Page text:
Combining visual and infrared information for diagnosis and prognosis in prostate cancer

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  • Competition Funded Project (European/UK Students Only)
This research project is one of a number of projects at this institution. It is in competition for funding with one or more of these projects. Usually the project which receives the best applicant will be awarded the funding. The funding is available to citizens of a number of European countries (including the UK). In most cases this will include all EU nationals. However full funding may not be available to all applicants and you should read the full department and project details for further information.

Project description

Prostate cancer is the most common cancer in men, and strongly correlated with age. Given the rapidly aging population, the number of people diagnosed with cancer is going to rise. A concomitant problem is the number of biopsies that will have to be taken and analyzed, particularly given recent calls for the introduction of increased routine screening. This is going to put a severe strain of all parts of the health service but particularly NHS pathology departments.

At present biopsy tissue samples are analyzed under a microscope by a trained pathologist. A diagnosis is made after examining multiples tissue sections looking for specific changes in tissue architecture and is aided by the use of histochemical staining This is a slow time consuming process and inevitably subject to a degree of human variability. There is a strong driving force therefore to develop new methods of analysis that can be automated and are objective.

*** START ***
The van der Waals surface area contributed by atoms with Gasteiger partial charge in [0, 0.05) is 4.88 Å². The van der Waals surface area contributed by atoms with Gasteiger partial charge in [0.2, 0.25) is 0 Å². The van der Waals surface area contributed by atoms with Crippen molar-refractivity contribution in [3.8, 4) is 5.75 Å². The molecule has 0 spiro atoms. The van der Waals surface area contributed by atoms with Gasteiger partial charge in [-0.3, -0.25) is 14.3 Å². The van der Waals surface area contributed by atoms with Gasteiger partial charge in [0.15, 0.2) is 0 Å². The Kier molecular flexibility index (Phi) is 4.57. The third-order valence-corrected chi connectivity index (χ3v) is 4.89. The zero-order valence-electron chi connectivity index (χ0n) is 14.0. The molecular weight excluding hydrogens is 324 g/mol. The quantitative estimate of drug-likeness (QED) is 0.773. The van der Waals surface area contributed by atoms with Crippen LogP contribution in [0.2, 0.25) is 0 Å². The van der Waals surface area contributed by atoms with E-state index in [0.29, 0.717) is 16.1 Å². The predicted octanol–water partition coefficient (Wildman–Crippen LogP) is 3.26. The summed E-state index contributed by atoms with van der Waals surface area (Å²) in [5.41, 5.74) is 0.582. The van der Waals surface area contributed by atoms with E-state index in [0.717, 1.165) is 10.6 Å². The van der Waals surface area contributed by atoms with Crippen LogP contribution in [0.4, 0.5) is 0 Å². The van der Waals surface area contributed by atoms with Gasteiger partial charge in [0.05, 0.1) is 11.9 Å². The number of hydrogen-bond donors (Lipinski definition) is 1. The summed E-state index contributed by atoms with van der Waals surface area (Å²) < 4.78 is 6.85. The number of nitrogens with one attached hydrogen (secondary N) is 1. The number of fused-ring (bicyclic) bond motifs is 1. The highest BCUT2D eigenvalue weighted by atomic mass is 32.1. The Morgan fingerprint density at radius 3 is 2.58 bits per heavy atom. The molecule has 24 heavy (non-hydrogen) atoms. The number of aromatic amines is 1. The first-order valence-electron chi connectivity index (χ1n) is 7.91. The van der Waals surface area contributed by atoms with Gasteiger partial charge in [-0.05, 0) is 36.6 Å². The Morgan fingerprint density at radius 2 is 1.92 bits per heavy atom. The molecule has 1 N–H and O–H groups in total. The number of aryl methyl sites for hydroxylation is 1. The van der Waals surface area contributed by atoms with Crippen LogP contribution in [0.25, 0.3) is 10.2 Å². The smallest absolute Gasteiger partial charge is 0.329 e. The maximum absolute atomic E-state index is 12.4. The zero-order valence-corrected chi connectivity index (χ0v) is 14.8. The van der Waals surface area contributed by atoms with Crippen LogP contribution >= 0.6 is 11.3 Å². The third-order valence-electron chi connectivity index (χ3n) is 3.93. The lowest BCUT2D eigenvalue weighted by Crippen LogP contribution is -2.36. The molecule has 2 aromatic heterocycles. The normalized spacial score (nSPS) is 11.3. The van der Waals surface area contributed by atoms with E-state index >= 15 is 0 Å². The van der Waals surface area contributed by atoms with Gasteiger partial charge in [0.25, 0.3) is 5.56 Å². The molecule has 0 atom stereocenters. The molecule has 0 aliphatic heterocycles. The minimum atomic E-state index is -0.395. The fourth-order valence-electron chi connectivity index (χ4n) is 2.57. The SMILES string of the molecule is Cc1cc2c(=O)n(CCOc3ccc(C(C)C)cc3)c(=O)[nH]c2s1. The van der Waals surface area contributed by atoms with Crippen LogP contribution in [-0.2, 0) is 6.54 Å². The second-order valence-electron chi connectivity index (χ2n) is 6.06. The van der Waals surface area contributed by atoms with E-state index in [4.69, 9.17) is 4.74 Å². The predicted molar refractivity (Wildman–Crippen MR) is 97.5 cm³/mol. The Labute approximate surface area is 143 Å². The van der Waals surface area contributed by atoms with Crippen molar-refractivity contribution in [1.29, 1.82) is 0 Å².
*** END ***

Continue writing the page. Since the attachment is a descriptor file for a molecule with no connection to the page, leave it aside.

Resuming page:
Recently, infrared hyperspectral imaging coupled with data analytic tools has been shown to reveal the full chemical composition, pixel by pixel, of the same sample used by the pathologist [1, 2]. Thus the distribution of constituents such as proteins, carbohydrates, DNA, etc. - the chemistry of the cancer - can be found.

The goal of this project is discover a way to fuse the shape information used by the pathologist, with the spectral information provided by the spectroscopist, to develop a new, objective method of cancer tissue classification that will be able to automate diagnosis and to provide prognostic markers capable of predicting whether a cancer is likely to quickly spread into a life-threatening condition.

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